At about 4 a.m. on Aug. 23, federal agents rousted Jose Solano-Rodriguez from his bed in the suburbs of Raleigh. A couple of hours later, three agents knocked on Hyo Suk George’s door as she fed her rabbits and chickens in rural Columbus County. Jose Ramiro-Torres was at his job at a fencing company near the Outer Banks when his girlfriend called to tell him to come home, where federal agents were waiting. In all, 20 immigrants – two still in pajamas – were rounded up over several days, many of them handcuffed and shackled, and charged with voting illegally in the 2016 presidential election. The sweep across eastern North Carolina was one of the most aggressive voting-fraud crackdowns by a Trump-appointed prosecutor – and also a deliberate choice that demonstrates where the administration’s priorities stand. At the time of the arrests, an organized ballot-tampering effort that state officials had repeatedly warned about was allegedly gearing up in the same part of North Carolina. The operation burst into public view after Election Day in November, when the state elections board, citing irregularities in the mail-in vote, refused to certify the results of the 9th Congressional District race. That seat remains unfilled while state officials investigate.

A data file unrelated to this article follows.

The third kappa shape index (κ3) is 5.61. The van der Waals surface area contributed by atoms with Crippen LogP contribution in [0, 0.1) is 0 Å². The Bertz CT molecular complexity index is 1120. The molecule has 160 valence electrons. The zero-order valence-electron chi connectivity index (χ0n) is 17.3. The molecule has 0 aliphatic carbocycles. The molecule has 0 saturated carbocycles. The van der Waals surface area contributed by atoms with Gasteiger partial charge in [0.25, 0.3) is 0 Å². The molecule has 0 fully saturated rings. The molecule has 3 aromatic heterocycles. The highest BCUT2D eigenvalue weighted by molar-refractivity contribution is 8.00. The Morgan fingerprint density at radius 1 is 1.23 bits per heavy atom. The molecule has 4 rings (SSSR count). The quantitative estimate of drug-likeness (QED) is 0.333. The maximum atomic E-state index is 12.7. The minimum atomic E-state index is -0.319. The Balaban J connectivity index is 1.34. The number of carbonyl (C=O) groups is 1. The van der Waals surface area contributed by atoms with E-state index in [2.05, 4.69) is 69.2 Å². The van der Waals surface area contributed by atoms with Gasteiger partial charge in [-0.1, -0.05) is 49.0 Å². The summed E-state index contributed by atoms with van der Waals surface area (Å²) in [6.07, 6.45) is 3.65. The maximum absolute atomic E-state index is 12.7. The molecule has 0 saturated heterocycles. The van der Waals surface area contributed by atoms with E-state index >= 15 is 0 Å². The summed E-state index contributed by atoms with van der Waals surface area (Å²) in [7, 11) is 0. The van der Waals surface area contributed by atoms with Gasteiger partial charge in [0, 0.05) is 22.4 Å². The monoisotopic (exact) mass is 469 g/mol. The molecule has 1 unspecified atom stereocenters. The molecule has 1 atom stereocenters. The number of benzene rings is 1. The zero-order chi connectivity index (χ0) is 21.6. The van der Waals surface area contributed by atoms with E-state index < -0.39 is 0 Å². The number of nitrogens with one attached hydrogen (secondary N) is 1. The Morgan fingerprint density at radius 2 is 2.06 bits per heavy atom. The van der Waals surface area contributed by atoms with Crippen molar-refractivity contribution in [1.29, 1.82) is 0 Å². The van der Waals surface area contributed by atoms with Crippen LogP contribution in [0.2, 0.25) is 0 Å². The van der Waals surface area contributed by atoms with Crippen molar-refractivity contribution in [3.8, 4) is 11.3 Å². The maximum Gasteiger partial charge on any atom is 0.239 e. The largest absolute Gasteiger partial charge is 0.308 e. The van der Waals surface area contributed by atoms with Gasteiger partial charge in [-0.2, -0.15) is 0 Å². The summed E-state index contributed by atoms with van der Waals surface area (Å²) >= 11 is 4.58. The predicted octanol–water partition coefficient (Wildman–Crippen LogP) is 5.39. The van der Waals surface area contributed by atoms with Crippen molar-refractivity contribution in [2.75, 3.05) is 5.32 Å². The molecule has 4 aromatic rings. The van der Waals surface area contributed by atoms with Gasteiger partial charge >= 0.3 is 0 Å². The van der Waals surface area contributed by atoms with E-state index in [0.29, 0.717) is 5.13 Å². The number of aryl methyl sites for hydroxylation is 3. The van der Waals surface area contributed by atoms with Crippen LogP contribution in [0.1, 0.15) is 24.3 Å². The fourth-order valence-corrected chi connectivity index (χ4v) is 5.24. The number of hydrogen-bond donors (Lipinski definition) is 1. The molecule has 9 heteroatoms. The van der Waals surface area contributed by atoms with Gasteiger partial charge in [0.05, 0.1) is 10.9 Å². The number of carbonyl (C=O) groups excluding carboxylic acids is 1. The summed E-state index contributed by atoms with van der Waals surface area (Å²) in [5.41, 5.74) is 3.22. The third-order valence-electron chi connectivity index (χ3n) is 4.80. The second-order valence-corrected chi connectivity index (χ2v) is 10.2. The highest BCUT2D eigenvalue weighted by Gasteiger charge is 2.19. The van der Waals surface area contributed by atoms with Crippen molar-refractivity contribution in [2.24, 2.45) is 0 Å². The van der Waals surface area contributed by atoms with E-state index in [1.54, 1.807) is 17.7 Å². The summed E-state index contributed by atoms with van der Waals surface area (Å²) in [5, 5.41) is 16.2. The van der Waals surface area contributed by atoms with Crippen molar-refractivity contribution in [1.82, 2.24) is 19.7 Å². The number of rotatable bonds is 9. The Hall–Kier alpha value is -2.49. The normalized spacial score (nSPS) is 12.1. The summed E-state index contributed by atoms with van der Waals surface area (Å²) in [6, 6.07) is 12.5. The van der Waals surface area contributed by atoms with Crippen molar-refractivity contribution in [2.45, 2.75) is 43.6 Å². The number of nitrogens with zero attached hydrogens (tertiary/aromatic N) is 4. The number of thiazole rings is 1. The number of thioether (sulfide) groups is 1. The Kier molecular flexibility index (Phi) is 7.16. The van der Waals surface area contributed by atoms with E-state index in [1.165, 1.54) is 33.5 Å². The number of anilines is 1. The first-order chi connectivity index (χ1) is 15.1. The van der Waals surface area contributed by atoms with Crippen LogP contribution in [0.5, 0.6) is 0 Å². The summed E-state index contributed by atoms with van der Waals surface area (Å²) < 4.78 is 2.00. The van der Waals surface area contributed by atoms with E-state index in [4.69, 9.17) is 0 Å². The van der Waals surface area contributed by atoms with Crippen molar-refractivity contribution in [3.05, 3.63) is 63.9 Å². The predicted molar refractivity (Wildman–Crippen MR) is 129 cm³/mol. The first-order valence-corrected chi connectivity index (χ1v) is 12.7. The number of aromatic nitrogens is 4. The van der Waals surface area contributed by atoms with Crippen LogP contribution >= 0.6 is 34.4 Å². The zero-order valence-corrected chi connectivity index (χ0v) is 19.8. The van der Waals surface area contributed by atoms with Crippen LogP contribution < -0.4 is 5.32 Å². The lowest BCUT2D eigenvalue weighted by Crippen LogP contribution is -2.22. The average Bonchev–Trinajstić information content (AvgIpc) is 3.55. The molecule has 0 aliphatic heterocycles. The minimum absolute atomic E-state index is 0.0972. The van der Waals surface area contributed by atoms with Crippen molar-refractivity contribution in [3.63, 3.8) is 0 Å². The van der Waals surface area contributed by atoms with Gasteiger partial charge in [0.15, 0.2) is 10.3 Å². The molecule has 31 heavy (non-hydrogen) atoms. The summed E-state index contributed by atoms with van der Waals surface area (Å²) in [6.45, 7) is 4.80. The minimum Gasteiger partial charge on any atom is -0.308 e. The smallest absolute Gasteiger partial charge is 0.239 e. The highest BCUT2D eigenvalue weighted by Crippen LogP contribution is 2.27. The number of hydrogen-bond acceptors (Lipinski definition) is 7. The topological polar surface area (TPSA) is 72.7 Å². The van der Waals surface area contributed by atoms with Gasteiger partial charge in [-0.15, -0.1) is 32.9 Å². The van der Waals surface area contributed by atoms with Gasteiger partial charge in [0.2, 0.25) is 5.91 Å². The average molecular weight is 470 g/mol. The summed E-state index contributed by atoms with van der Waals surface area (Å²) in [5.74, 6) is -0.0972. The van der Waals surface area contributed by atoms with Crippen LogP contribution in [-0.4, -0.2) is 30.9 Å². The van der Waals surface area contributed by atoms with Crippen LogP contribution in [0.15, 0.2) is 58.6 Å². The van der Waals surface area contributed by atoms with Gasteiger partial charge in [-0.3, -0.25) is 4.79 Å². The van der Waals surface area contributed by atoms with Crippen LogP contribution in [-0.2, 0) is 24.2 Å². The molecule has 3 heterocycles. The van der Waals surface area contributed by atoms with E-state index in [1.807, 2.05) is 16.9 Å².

The decision by U.S. Attorney Robert Higdon to focus his office’s resources on the prosecution of noncitizens rather than the ballot-tampering allegations in Bladen County comes amid a broad push by President Donald Trump and other Republicans to portray illegal voting as a widespread phenomenon that threatens the integrity of American elections.
After the August arrests, Higdon issued subpoenas for millions of records of foreign-born voters from state and local agencies – a request North Carolina officials have said will consume an enormous amount of time and cost millions of dollars. In Texas last week, state officials announced that more than 50,000 noncitizens may have voted in state elections over 22 years, though they subsequently revised those numbers considerably.
A Washington Post examination of the effort in North Carolina found a complicated portrait of who is voting illegally and why – and exposed systemic problems that allowed noncitizens to register and cast ballots, in some cases without knowing they were breaking the law.
All but one of those arrested are legal residents of the United States, including a man from Italy who had passed the citizenship test but had not been sworn in. Four others said they had been urged to vote by campaign workers or election volunteers and did not realize they were breaking the law. So far, the voting-fraud prosecutions have netted minimal penalties: The five defendants who have been sentenced received minimal fines, misdemeanor convictions and no jail time.